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More than a laugh: Kamala Harris' is a sound check for a divided country

Noah Bierman, Los Angeles Times on

Published in News & Features

But Joe Navarro, a former FBI expert on body language and the author of 14 books on human behavior, said people commonly respond to uncomfortable situations with laughter. He contended that is a sign of tension, a reflexive, self-soothing mechanism.

Navarro said he believes Harris gets unfair scrutiny based on her race and gender. But, he added, as a politician she should be aware that audiences may be turned off by her "tittering" in the face of tough questions.

Harris' spokeswoman, Symone Sanders, didn't find the subject amusing, saying only that the vice president and her staff "are focused on the work, and the work speaks for itself. The results speak for themselves."

Stewart and other Harris critics say they would apply the same standard to a white male politician. And it's true that President George W. Bush got unwanted scrutiny for what even some supporters called his "smirk."

Yet the attention to Bush's smirk wasn't so intense, said Jennifer Palmieri, who was Hillary Clinton's communications director in her 2016 campaign and wrote a book, "Dear Madam President: An Open Letter to the Women Who Will Run the World."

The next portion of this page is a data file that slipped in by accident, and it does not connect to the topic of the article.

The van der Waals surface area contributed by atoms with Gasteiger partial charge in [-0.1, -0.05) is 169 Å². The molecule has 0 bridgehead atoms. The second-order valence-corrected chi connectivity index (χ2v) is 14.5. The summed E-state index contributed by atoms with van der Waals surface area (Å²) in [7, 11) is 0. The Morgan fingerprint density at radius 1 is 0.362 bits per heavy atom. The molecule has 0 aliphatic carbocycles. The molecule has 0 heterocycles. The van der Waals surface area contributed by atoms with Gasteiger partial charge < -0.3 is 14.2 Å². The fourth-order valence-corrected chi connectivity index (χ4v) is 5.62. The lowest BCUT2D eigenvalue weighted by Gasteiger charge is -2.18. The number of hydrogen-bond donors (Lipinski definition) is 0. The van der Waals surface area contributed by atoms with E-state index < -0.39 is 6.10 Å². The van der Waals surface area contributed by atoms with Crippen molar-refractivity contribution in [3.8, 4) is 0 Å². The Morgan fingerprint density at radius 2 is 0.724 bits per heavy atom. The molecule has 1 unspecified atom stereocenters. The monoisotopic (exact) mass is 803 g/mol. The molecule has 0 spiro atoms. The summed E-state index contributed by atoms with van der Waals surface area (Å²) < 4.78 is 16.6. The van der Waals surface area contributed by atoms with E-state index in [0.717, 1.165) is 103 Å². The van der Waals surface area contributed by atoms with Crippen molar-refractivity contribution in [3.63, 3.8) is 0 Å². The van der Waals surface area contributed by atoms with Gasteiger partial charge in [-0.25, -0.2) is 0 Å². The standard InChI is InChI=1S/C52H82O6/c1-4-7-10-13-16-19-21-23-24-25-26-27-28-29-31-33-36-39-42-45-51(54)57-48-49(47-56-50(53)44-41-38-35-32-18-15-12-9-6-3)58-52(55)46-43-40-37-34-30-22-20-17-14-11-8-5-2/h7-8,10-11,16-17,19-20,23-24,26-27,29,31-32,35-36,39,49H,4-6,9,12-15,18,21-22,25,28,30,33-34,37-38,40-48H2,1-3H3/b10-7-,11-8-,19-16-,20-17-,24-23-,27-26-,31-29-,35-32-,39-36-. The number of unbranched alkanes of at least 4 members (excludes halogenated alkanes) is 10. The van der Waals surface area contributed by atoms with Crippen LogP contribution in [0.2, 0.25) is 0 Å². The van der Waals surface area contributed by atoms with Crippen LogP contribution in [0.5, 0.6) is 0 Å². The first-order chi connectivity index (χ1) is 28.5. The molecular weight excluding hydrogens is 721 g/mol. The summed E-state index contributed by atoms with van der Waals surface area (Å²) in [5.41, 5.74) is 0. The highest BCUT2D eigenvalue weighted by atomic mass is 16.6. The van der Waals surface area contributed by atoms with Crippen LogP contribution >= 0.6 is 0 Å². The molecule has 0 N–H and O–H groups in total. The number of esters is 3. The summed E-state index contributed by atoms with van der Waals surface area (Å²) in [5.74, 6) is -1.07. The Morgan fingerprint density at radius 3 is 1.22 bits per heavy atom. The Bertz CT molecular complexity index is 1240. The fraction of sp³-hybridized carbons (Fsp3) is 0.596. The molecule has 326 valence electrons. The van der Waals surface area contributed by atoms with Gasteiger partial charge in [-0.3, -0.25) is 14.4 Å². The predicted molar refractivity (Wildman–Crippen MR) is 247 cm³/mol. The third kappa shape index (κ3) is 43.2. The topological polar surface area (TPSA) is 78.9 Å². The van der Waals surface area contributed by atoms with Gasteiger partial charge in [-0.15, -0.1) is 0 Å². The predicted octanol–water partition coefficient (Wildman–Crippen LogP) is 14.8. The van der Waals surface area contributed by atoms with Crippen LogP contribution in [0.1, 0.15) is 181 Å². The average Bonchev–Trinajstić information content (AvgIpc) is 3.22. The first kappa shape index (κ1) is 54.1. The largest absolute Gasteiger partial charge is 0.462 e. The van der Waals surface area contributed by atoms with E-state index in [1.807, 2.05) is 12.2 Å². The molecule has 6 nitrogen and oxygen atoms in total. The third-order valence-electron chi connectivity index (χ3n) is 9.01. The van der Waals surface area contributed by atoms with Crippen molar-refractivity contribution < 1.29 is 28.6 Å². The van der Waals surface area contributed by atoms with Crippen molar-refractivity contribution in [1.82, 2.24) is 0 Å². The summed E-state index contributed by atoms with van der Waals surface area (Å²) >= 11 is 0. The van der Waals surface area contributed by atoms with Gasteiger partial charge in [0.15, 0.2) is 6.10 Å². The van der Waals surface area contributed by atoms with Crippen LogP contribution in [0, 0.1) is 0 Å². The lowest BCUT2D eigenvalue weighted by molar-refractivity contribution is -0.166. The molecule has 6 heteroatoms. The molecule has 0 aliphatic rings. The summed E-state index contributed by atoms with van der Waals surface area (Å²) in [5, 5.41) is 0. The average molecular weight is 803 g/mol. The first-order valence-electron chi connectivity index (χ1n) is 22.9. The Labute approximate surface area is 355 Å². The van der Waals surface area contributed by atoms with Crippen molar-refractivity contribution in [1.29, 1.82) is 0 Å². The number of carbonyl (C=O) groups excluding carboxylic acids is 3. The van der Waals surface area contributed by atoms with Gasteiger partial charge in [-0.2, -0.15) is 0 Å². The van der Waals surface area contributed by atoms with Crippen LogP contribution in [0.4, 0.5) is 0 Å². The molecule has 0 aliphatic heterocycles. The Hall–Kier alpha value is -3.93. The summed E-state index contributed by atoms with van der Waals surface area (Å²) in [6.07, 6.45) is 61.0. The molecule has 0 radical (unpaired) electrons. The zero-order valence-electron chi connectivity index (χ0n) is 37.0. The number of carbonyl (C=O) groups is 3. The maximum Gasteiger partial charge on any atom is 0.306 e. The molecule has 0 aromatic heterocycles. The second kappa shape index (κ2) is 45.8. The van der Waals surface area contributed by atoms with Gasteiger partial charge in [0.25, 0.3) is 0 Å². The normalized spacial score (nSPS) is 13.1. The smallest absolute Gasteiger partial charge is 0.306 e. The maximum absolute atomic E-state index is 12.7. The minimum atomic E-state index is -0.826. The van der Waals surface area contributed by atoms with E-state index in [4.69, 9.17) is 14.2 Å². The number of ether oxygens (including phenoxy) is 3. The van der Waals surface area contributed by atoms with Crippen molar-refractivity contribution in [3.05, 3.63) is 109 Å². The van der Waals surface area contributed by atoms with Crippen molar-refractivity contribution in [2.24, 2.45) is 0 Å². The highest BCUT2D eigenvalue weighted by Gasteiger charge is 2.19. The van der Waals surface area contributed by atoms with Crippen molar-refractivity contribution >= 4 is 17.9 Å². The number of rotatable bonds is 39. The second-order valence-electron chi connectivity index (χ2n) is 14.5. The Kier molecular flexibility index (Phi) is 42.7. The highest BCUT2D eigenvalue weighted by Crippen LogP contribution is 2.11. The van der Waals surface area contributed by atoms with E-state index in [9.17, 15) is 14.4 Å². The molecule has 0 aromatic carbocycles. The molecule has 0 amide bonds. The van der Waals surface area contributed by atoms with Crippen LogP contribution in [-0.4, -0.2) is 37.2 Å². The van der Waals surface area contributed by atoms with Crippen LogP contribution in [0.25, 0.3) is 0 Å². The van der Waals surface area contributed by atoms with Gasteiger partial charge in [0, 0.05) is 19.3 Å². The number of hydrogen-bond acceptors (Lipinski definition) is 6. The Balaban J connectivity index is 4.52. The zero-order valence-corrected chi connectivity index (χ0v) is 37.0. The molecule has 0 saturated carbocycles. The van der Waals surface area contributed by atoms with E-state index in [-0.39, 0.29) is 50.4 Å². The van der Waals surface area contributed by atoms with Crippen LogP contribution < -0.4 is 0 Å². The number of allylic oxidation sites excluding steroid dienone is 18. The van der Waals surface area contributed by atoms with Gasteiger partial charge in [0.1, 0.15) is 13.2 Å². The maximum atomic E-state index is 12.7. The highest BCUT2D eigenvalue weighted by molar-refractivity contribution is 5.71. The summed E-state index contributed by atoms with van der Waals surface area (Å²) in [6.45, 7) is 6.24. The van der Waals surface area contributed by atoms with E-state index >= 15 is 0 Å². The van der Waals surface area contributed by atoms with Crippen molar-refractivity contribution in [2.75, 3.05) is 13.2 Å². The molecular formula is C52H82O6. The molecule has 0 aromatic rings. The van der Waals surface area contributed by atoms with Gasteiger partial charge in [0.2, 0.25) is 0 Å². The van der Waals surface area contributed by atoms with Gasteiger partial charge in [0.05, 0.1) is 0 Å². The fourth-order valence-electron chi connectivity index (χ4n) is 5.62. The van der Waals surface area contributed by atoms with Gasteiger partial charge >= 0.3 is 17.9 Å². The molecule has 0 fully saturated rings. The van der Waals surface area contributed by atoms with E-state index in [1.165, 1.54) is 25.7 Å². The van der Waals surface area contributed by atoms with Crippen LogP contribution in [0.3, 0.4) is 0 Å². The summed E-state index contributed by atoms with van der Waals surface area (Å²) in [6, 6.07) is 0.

Bush "had a smug smirk. It was bad," Palmieri said. But, she added, "For Harris, it's like 'We don't like the sound of her laugh. We don't like when she laughs.' These things define women in a way, and linger for women leaders in a way that they don't for men."

 

Clinton's boisterous laugh provided fodder for a "Saturday Night Live" skit and much political punditry. It was dissected for its pitch, volume and authenticity. Advisers' debate over how to handle attention to the laugh was captured in an internal email stolen by Russians and published by WikiLeaks in 2016. In it, campaign chairman John Podesta defended her laugh to another adviser, praising it as part of Clinton's "authentic weirdness."

While Palmieri laughed at recalling that backhanded compliment, she lamented that women, and especially women of color, have to contend with such matters as they climb the political ladder. If they respond to a tough question with tension, they are criticized as angry, she said; if they try to defuse it with laughter, they are marked as phony, or worse.

Palmieri said that when people gave conflicting advice to Clinton — she needed to be softer and more "likable," yet also "masculine and strong" — the former first lady, senator and secretary of state would ask them to give her an example of a female world leader who'd pulled off that feat.

No one had an answer.

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